Modern Living in the Valley
The final lecture the Friends of the Gamble House lecture series takes place May 13 when writer David Weinstein presents a “behind the scenes” look at how famed real estate developer Joseph Eichler created quintessential residential subdivisions in the 1950s.
“Joseph Eichler and His Architects: The Men Behind Eichler Homes,” is an overview of the people who worked with Eichler to create the distinctive Mid-Century modern tract housing that became synonymous with the laid-back Californian lifestyle. (A complementary tour of Eichler’s Balboa Highland community in Granada Hills is slated for Saturday, May 14.)
“The focus of the lecture will be on not just the style of these designs, but the personalities that created them,” adds Weinstein, a regular contributor to CA Modern, a magazine published by the Eichler Network.
A real estate developer active between 1950 and 1974, Eichler oversaw the construction of more than 11,000 homes in California along with 3 homes in Chestnut Ridge, NY. Many of these homes are grouped in communities; in Southern California, Eichler communities can be found in Orange, Thousand Oaks and Granada Hills.
As a social progressive of his day, Eichler wanted to create planned inclusive communities that would feature open spaces, parks and community centers; neighborhoods that would welcome anyone regardless of race or religion – a view that set Eichler apart from some of his contemporaries.
Eichler hired the famed architect Bob Anshen and partner Steven Allen to design the first prototype homes in 1949. These men, according to Weinstein, had strong personalities that influenced their work and working relationships which would, eventually lead to a break with Eichler, but not before they created an amazing body of architectural designs.
“Anshen was a short man and even though he wasn’t handsome, he lit up a room whenever he walked in,” says Weinstein. Conversely, Allen was tall and quiet – just the right temperament to work with the charismatic Anshen.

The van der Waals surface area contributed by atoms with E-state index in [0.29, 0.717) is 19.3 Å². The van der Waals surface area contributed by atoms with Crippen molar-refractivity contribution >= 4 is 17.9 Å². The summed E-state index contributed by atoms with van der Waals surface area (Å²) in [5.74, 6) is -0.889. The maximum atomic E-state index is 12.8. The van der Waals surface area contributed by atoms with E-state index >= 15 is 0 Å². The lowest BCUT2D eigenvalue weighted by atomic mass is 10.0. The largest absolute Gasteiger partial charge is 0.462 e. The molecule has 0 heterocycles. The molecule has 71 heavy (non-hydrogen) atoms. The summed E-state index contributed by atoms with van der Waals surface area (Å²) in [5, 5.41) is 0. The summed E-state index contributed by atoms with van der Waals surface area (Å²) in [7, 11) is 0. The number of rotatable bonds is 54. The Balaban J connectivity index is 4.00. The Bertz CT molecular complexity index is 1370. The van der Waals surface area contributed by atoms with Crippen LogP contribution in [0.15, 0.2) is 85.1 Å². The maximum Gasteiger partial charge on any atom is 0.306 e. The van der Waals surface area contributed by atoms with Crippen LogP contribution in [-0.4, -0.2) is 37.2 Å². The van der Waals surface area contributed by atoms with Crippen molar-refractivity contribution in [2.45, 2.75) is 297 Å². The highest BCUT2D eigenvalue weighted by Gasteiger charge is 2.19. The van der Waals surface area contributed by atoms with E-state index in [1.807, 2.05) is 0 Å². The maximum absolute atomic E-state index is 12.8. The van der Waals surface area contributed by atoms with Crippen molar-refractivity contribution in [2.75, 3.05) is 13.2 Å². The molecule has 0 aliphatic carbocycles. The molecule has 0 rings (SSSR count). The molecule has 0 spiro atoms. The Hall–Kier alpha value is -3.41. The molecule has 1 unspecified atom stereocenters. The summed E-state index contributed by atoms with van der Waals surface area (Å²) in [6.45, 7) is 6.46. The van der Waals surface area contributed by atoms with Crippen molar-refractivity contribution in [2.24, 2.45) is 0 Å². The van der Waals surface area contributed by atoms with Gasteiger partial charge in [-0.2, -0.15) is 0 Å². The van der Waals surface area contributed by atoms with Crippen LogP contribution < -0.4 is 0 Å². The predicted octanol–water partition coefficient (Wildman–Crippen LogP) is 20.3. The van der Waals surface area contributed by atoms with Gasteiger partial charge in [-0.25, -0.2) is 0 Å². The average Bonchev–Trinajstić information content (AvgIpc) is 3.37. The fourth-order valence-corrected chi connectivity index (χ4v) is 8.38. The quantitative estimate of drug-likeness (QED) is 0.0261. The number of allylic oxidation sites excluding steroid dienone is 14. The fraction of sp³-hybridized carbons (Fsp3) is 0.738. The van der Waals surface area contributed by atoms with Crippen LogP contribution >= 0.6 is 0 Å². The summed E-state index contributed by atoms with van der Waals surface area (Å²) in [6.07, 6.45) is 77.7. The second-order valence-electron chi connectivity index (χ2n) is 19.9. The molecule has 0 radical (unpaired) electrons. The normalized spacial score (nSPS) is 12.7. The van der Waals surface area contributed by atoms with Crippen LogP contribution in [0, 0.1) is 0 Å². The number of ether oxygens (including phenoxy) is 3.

Eichler also employed other well-known architects to work on his residential developments – the San Francisco firm of Claude Oakland and the L.A. firm of Jones & Emmons. Eichler continued working on his dream of utopian-esque communities until his death in 1974.
Today, Eichler homes are seeing a revival of interest from many generations that embraces the simple beauty, clean lines and clever openness that these Mid Century modern homes offer.
“They really are works of art,” contends Weinstein about Eichlers. “It’s the subtle touches that make them so special,” he says. “Especially the colors of the wood which can light up room with a cool look. These homes were not pretentious or showy and there was no wasted space. They were elegant, thoughtful living.”
The Friends of the Gamble House Lecture Series at a Glance
- The Transcontinental Bungalow: From Pasadena to Australia
4 p.m., March 12, 2011 at the Art Center College of Design, 1700 Lida St., Pasadena. Free to FOGH members, $12 public.
- Joseph Eichler and His Architects: The Men Behind Eichler Homes ~
7:30 p.m., Friday, May 13, 2011 at the Art Center College of Design, 1700 Lida St., Pasadena. Free to FOGH members, $12 public.
A complementary tour of Eichler homes in Balboa Highlands in Granada Hills is offered from 10 a.m. – 4p.m on Saturday, May 14, 2011. Tickets are $35 FOGH members and $45 public.
Reservations are required for all lectures and tour: (626) 793-3334, ext. 52.